The opinion of the court was delivered by: WILLSON
On January 5, 1955, plaintiff, then 52 years of age, suffered a fall in defendant's department store. On January 3, 1957, she filed her complaint charging defendant with negligence. At the conclusion of a five day trial and after deliberating ten hours, the jury found for the plaintiff and awarded her damages in the sum of $ 10,000.00.
She has a lengthy history of illness and one serious injury from a fall which occurred in the year 1949. According to her physicians, her obesity was the cause of much of her illness. At the time of trial in January, 1962, she weighed 180 pounds. Neither party is satisfied with the verdict and judgment which has been entered for the plaintiff in the amount awarded by the jury. Defendant has filed a timely motion for Judgment N.O.V. in accordance with the prior motion of its counsel for a Directed Verdict. Plaintiff wants a new trial. Plaintiff's counsel says the low verdict arose and springs from bias and prejudice on the part of the trial judge directed towards plaintiff and her counsel, as well as numerous trial errors which occurred during the trial.
As trial judge, in my opinion, the trial was conducted in a calm, dispassionate atmosphere without rancor between counsel or between the court and counsel, and with full judicial decorum. Plaintiff's counsel, James P. McArdle, Esq., is a leading negligence trial lawyer at the Pittsburgh Bar. Counsel for the defendant, Bruce Martin, Esq., is a skilled and experienced defense trial lawyer. In the trial of this case both lawyers exercised their skill in the art of advocacy in the highest degree. The case was hard fought from the beginning to the end.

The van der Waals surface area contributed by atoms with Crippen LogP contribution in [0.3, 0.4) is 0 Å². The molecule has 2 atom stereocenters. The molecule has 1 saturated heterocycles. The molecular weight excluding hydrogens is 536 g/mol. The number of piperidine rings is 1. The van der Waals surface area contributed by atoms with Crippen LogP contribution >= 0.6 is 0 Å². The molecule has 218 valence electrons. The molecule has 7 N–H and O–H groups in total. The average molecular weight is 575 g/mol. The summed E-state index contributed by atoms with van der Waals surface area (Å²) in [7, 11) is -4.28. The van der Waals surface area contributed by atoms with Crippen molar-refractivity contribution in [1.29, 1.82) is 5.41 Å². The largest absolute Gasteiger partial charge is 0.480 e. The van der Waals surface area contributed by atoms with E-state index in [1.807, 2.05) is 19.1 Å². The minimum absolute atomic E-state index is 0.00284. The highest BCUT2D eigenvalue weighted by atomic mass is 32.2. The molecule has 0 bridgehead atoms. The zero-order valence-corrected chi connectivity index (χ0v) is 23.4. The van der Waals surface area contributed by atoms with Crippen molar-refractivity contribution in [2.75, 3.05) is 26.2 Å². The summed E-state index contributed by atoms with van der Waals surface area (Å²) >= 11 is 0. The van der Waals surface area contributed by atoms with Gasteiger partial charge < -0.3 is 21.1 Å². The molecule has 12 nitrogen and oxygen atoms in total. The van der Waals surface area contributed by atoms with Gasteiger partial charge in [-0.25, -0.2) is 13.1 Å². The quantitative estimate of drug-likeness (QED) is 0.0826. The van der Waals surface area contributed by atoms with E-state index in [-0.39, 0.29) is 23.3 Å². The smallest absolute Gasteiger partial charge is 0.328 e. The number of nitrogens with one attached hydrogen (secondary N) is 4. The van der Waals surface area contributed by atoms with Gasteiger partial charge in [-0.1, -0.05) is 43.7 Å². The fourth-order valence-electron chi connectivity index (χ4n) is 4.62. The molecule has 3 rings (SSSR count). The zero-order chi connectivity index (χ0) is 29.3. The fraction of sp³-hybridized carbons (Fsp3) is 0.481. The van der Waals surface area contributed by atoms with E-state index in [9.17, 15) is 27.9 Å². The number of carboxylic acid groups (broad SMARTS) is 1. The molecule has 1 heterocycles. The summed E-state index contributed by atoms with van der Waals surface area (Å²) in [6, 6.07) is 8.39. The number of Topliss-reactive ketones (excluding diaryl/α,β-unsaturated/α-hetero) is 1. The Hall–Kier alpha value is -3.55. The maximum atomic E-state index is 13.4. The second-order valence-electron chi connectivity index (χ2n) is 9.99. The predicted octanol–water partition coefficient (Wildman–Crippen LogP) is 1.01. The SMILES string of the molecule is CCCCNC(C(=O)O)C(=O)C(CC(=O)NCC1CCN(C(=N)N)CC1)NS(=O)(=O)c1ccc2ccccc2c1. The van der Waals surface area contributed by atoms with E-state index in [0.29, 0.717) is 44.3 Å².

A unique feature of plaintiff's motion for a new trial is that the thrust of the motion is directed solely at the trial judge rather than the weight of the evidence, the defendant or its counsel. As trial judge, I think plaintiff won her case. I understand Mr. Martin for the defendant is of the same opinion. But Mr. McArdle and his client believe that the verdict was unfavorable to them.
Mr. McArdle's charge of prejudice against me as a trial judge is not hard to accept in a personal sense because I feel that both he and his client had a fair and impartial trial. A judge's impartiality and freedom from prejudice is, like a woman's virtue, easy to challenge but difficult to defend. My own opinion is that the size of the verdict is a result of the weakness in plaintiff's case, both on the issue of liability and damages, which Mr. Martin very adroitly emphasized to the jury.
I -- PLAINTIFF'S MOTION FOR NEW TRIAL
As the rule requires, plaintiff's counsel has stated with particularity the grounds of his motion for a new trial. The motion is in eleven numbered paragraphs. The first paragraph and the tenth paragraph charge me, as trial judge, with prejudicial conduct which denied plaintiff a fair trial. The charge made requires some comment. However, if the charges of prejudice made by plaintiff are substantiated, certainly plaintiff should have a new trial. If, on the other hand, they are not substantiated, then trial errors, if any, were harmless within the meaning of Rule 61 of the Federal Rules of Civil Procedure, 28 U.S.C. as they did not affect the substantial rights of the parties and therefore should be disregarded.